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  • Writer's pictureMichelle Miller

Home Buying Tips - What to do on the 2nd Visit

You’ve narrowed your home selection down to just a few now you need to take a closer look with a second visit to the property. Just remember the objective of your follow up showings is to really compare all of your final home options to see which one is really the best buy for you and/or your family.

There are things I like to point out to my clients when we walk the home together – especially if they are first time buyers or new to the area. Since our construction is different than other parts of the country I like to point out aspects of our construction and where there might be issues.

The Outside Assessment:

1. When you arrive walk up to the house take a moment to assess the exterior. Does it look well maintained or worn? Do you see wear spots in the paint or siding?

2. Look under the eaves is the wood split or stained – this could be a sign of roof issues.

3. Is the stucco in good condition or are there chips and holes? The same can apply to the siding if that's how your home is constructed.

4. Look at the landscaping – do the bushes appear to be dead? If so there might be problems with the watering system if several plants are dead.

5. Walk around the side of the home and look for the HVAC condenser pipes – are they leaking? If so from the top or the bottom? If it’s from the top you might have some HVAC issues or the HVAC system needs to be serviced to blow out the condensation lines (separate video on this topic - watch now)

6. Look along the foundation do you see large cracks or big chunks missing in the foundation wall? Some cracking the inspector will probably say is normal settling but if there are large cracks this could be a larger problem that might need to be addressed.

The Inside Assessment:

1. Step inside, what's the initial impression - does it appear to be well maintained and clean?

2. Much like the outside you want to assess the paint on the walls and trim. Is it heavily knicked or scratched? Will you need to repaint a substantial portion of the home?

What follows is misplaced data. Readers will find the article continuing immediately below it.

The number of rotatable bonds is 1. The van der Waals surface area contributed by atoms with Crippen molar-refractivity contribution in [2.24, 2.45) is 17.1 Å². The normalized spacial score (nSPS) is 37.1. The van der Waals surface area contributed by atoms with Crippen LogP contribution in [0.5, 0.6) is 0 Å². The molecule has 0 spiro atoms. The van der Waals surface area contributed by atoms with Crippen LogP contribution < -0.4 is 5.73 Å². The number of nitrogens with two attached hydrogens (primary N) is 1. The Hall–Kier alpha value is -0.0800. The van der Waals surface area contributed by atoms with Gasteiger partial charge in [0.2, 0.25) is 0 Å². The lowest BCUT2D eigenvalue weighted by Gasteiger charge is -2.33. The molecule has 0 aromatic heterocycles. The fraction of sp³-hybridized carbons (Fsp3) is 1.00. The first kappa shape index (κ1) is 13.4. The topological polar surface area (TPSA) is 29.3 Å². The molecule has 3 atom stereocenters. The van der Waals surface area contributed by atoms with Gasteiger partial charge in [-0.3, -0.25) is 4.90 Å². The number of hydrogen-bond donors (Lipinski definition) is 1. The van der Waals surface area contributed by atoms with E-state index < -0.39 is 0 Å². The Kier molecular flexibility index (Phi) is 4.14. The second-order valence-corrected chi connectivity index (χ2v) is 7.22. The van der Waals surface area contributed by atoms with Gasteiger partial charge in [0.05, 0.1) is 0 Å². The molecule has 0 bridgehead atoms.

3. Look at the air vents are they clean or coated with dust and grime? This is a sign if the homeowner maintains the home. I also like to look at the baseboards to see if they are clean or dirty. If they are clean this is a person who does mico cleaning not just handling obvious dirt and clutter.

4. Look at the flooring – look for cracks in the tile, some are normal settlement cracks but if you see big ones there could be foundation issues. If you see one that runs the length of the floor this too could be a foundation issue. Some cracks can be nothing but some can be a sign of a larger issue and something you'll want to have a separate inspection on as it falls outside the scope of a general inspection. The general inspector will probably note if it requires a look by a specialist.

5. Check all of the kitchen appliances – do they work? Some inspectors don’t check appliances. Note the model / serial# of the refrigerator and take a picture. If you plan to ask for the washer and dryer take pictures of those too.

6. Look at the windows – do they open? Is the glass clear or foggy? If they are foggy you probably have blown seals which means a repair down the line. A general inspector will note these in his/her report.

7. Step outside – what’s around. Are there any empty lots around that may take your view away at some point? Do your neighbors take good care of their home or is it an eye sore?

8. Look at the ceiling in each room - do you see signs of staining? If so they may have had a roof leak at some point or there could be a current leak. I always recommend a separate roof inspection. A general inspector is not a roofer and everyone wants to know that the roof they are buying is in good condition.

9. I also recommend taking a drive-by at night. How does the neighborhood look at night? Does the home have landscape lighting – is it working?

Just remember there is no such thing as a perfect home – truly! No matter how beautiful there will be things that you’ll probably need to change or repair because It’s not a new house. Even with new construction, there can be issues – don’t be fooled.

Working with an agent who has been through numerous inspections can be very helpful as we tend to see things clients miss because we do this all day every day.

I hope you found these tips helpful. If you have additional questions please don’t hesitate to reach out, my contact information is above.

I have additional videos on my YouTube Channel so you might want to check them out. While you are there don't forget to press the "subscribe" button and click the bell to be notified when we post our next video (usually twice a month)

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